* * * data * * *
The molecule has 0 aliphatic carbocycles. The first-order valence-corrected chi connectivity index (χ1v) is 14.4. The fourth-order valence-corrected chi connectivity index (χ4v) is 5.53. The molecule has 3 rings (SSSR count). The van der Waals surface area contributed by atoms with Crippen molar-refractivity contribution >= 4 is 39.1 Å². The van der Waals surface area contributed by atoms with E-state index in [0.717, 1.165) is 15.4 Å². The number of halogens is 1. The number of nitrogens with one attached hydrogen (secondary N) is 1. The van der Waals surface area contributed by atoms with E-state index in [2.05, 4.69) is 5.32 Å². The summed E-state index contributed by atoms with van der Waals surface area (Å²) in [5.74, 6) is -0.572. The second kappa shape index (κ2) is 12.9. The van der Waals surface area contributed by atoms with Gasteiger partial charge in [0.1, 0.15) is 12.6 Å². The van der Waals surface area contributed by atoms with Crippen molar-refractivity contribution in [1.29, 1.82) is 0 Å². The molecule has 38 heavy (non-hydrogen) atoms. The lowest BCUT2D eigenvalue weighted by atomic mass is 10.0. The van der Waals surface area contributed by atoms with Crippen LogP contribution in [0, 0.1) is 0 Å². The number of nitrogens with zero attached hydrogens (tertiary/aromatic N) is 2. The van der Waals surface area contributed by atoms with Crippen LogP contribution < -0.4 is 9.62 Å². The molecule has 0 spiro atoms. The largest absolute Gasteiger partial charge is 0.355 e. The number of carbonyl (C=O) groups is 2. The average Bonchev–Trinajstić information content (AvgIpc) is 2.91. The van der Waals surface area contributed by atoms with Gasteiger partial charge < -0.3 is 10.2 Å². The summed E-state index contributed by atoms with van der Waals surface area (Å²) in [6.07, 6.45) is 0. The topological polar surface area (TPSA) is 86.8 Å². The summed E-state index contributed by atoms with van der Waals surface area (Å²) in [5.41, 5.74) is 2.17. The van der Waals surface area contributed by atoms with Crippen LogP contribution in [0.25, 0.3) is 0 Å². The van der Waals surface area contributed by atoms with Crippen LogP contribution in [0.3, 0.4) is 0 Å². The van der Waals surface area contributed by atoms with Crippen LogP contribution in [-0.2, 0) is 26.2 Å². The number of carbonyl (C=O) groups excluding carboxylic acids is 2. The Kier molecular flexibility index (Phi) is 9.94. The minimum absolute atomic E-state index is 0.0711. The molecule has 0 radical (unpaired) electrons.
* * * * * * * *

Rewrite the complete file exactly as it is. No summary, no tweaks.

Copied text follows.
The molecule has 0 aliphatic carbocycles. The first-order valence-corrected chi connectivity index (χ1v) is 14.4. The fourth-order valence-corrected chi connectivity index (χ4v) is 5.53. The molecule has 3 rings (SSSR count). The van der Waals surface area contributed by atoms with Crippen molar-refractivity contribution >= 4 is 39.1 Å². The van der Waals surface area contributed by atoms with E-state index in [0.717, 1.165) is 15.4 Å². The number of halogens is 1. The number of nitrogens with one attached hydrogen (secondary N) is 1. The van der Waals surface area contributed by atoms with E-state index in [2.05, 4.69) is 5.32 Å². The summed E-state index contributed by atoms with van der Waals surface area (Å²) in [5.74, 6) is -0.572. The second kappa shape index (κ2) is 12.9. The van der Waals surface area contributed by atoms with Gasteiger partial charge in [0.1, 0.15) is 12.6 Å². The van der Waals surface area contributed by atoms with Crippen molar-refractivity contribution in [1.29, 1.82) is 0 Å². The molecule has 38 heavy (non-hydrogen) atoms. The lowest BCUT2D eigenvalue weighted by atomic mass is 10.0. The van der Waals surface area contributed by atoms with Crippen LogP contribution in [0, 0.1) is 0 Å². The number of nitrogens with zero attached hydrogens (tertiary/aromatic N) is 2. The van der Waals surface area contributed by atoms with Crippen LogP contribution < -0.4 is 9.62 Å². The molecule has 0 spiro atoms. The largest absolute Gasteiger partial charge is 0.355 e. The number of carbonyl (C=O) groups is 2. The average Bonchev–Trinajstić information content (AvgIpc) is 2.91. The van der Waals surface area contributed by atoms with Gasteiger partial charge < -0.3 is 10.2 Å². The summed E-state index contributed by atoms with van der Waals surface area (Å²) in [6.07, 6.45) is 0. The topological polar surface area (TPSA) is 86.8 Å². The summed E-state index contributed by atoms with van der Waals surface area (Å²) in [5.41, 5.74) is 2.17. The van der Waals surface area contributed by atoms with Crippen LogP contribution in [0.25, 0.3) is 0 Å². The van der Waals surface area contributed by atoms with Crippen LogP contribution in [0.3, 0.4) is 0 Å². The van der Waals surface area contributed by atoms with Crippen LogP contribution in [-0.2, 0) is 26.2 Å². The number of carbonyl (C=O) groups excluding carboxylic acids is 2. The Kier molecular flexibility index (Phi) is 9.94. The minimum absolute atomic E-state index is 0.0711. The molecule has 0 radical (unpaired) electrons.